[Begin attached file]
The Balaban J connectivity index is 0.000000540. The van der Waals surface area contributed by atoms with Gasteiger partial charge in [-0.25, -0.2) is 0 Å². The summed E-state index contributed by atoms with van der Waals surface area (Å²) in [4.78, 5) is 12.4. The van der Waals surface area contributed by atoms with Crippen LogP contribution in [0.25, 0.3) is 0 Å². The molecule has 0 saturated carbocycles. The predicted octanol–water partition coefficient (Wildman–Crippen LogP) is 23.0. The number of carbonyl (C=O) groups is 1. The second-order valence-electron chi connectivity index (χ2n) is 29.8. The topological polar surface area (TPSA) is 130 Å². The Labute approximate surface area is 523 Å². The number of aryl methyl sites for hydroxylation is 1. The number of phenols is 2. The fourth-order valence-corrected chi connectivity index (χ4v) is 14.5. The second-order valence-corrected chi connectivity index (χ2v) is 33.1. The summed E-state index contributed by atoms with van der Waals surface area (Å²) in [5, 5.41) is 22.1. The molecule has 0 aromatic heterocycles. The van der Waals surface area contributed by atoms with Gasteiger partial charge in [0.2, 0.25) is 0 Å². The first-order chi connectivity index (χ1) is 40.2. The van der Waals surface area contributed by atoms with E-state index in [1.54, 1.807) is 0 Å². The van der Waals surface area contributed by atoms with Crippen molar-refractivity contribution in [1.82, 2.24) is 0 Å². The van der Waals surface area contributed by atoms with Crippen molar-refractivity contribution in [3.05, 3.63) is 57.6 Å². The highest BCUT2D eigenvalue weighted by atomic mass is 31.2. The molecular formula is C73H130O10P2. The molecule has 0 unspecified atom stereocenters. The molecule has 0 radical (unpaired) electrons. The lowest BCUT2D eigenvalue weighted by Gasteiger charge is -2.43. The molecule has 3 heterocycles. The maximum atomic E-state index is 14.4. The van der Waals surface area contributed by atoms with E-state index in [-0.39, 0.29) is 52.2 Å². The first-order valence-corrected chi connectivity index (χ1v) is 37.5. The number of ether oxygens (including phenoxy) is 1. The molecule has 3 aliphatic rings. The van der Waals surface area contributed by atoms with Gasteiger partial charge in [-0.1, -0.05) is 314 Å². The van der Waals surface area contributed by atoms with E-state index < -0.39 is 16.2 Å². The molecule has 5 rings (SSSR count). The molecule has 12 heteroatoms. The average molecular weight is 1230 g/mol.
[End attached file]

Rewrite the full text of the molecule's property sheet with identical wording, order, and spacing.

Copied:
The Balaban J connectivity index is 0.000000540. The van der Waals surface area contributed by atoms with Gasteiger partial charge in [-0.25, -0.2) is 0 Å². The summed E-state index contributed by atoms with van der Waals surface area (Å²) in [4.78, 5) is 12.4. The van der Waals surface area contributed by atoms with Crippen LogP contribution in [0.25, 0.3) is 0 Å². The molecule has 0 saturated carbocycles. The predicted octanol–water partition coefficient (Wildman–Crippen LogP) is 23.0. The number of carbonyl (C=O) groups is 1. The second-order valence-electron chi connectivity index (χ2n) is 29.8. The topological polar surface area (TPSA) is 130 Å². The Labute approximate surface area is 523 Å². The number of aryl methyl sites for hydroxylation is 1. The number of phenols is 2. The fourth-order valence-corrected chi connectivity index (χ4v) is 14.5. The second-order valence-corrected chi connectivity index (χ2v) is 33.1. The summed E-state index contributed by atoms with van der Waals surface area (Å²) in [5, 5.41) is 22.1. The molecule has 0 aromatic heterocycles. The van der Waals surface area contributed by atoms with Gasteiger partial charge in [0.2, 0.25) is 0 Å². The first-order chi connectivity index (χ1) is 40.2. The van der Waals surface area contributed by atoms with E-state index in [1.54, 1.807) is 0 Å². The van der Waals surface area contributed by atoms with Crippen molar-refractivity contribution in [1.82, 2.24) is 0 Å². The van der Waals surface area contributed by atoms with Crippen molar-refractivity contribution in [3.05, 3.63) is 57.6 Å². The highest BCUT2D eigenvalue weighted by atomic mass is 31.2. The molecular formula is C73H130O10P2. The molecule has 0 unspecified atom stereocenters. The molecule has 0 radical (unpaired) electrons. The lowest BCUT2D eigenvalue weighted by Gasteiger charge is -2.43. The molecule has 3 heterocycles. The maximum atomic E-state index is 14.4. The van der Waals surface area contributed by atoms with E-state index in [-0.39, 0.29) is 52.2 Å². The first-order valence-corrected chi connectivity index (χ1v) is 37.5. The number of ether oxygens (including phenoxy) is 1. The molecule has 3 aliphatic rings. The van der Waals surface area contributed by atoms with Gasteiger partial charge in [-0.1, -0.05) is 314 Å². The van der Waals surface area contributed by atoms with E-state index < -0.39 is 16.2 Å². The molecule has 5 rings (SSSR count). The molecule has 12 heteroatoms. The average molecular weight is 1230 g/mol.